The NRAS Act requires the NRAS Regulations to prescribe that the rent charged for an approved rental dwelling must be at least 20 per cent less than the market rent 'at all times during the year'. The expression 'at all times during the year' has been subject to different interpretations over the years, including a view that the requirement is satisfied if the rent charged over the course of a year is at least 20 per cent less than the market rent. This amendment confirms the intended interpretation, which is that each time rent is charged, it is to be at least 20 per cent less than the market rent. There may be circumstances where a specific charge for rent is higher than permitted because of a mistake.

The amendments to the NRAS Act will permit the NRAS Regulations to provide for the Secretary of the Department of Social Services to have a power of dispensation for a breach of the requirement in a specific instance, where it is established that the excessive charge for rent occurred because of inadvertence and the tenant has been fully compensated for the error.

The NRAS Act requires the NRAS Regulations to prescribe maximum vacancy periods for approved rental dwellings. The prescriptive nature of the current vacancy provisions has been amended to allow greater flexibility for the NRAS Regulations to prescribe permitted vacancy periods. This flexibility will assist in the future administration of NRAS should changes be required on how the maximum vacancy periods are to operate.

The Commonwealth relies on a number of heads of legislative power under the Constitution to support the NRAS Act. The amendments set out these Constitutional powers and give the NRAS Act operation within the scope of these powers.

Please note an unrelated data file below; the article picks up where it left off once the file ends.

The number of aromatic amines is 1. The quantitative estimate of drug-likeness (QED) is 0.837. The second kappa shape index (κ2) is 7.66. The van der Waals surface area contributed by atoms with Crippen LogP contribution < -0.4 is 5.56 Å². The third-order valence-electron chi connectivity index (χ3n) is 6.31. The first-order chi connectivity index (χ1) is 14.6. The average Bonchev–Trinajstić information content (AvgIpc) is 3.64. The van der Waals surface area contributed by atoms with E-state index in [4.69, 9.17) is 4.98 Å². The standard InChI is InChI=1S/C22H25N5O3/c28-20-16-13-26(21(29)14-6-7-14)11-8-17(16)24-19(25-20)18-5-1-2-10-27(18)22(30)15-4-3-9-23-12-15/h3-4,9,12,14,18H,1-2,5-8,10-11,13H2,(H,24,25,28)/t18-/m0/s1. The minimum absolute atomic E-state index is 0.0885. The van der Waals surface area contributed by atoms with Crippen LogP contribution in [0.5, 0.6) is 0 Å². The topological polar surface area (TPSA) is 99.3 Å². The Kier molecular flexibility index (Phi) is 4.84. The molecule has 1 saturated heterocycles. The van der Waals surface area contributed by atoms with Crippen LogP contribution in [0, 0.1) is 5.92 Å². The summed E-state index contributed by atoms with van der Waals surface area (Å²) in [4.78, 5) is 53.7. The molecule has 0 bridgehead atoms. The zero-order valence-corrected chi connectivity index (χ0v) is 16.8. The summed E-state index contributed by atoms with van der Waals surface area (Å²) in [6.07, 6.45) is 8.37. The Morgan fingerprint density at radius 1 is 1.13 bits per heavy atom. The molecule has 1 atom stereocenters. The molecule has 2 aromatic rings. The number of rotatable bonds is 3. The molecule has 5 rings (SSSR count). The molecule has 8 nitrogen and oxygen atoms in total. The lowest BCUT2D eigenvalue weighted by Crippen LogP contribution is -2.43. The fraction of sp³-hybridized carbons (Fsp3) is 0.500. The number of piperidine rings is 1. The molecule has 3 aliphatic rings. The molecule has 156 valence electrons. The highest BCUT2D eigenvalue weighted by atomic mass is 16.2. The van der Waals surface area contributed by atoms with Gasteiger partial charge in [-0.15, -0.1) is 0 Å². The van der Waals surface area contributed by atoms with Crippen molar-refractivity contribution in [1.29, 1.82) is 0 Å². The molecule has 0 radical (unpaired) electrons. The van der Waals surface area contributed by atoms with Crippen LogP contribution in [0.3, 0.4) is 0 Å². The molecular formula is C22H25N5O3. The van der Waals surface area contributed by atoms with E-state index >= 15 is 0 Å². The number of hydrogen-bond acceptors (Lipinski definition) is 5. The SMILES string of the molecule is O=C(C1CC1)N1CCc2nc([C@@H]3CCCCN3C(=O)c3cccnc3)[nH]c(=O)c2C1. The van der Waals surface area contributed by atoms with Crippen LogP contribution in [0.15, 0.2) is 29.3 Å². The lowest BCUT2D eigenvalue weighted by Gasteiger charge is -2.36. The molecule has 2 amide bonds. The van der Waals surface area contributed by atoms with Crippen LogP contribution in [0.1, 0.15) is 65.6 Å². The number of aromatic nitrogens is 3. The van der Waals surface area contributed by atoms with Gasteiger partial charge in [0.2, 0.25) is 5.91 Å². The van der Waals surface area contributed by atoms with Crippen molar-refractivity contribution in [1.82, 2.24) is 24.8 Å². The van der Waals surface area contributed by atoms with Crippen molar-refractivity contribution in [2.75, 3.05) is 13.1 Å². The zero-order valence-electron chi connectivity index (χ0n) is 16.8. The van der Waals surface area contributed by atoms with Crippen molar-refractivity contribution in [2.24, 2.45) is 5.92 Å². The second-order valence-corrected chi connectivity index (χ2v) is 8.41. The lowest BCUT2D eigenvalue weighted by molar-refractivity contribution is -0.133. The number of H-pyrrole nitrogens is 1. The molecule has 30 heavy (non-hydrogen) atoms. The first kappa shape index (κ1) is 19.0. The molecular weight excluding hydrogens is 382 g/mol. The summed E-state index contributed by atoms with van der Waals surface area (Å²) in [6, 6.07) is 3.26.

While most of the approved participants in NRAS behave appropriately in relation to investors, a small number of approved participants do not treat investors fairly. Examples of poor behaviour include delays in passing on incentives to investors, and the provision of misleading communications to investors. The amendments will allow the Secretary of the Department of Social Services to accept and then, if necessary, enforce a voluntary enforceable undertaking from an approved participant. This compliance tool will assist the Department of Social Services to modify the behaviour of some approved participants. In some cases, accepting an enforceable undertaking may be a

more appropriate compliance response than transferring or revoking an allocation.

There will be no further new allocations in NRAS. The amendments to the NRAS Act will allow the NRAS Regulations to be simplified by the removal of provisions relating to the issue of new allocations.


The Government is committed to putting in place measures to reduce the risk of homelessness for social housing tenants, and to reduce rental costs for low and moderate-income households. This Bill will assist people living in social housing to maintain their tenancies, and lays the foundation for improving the NRAS legislative framework to support the efficient administration of NRAS.

Debate adjourned.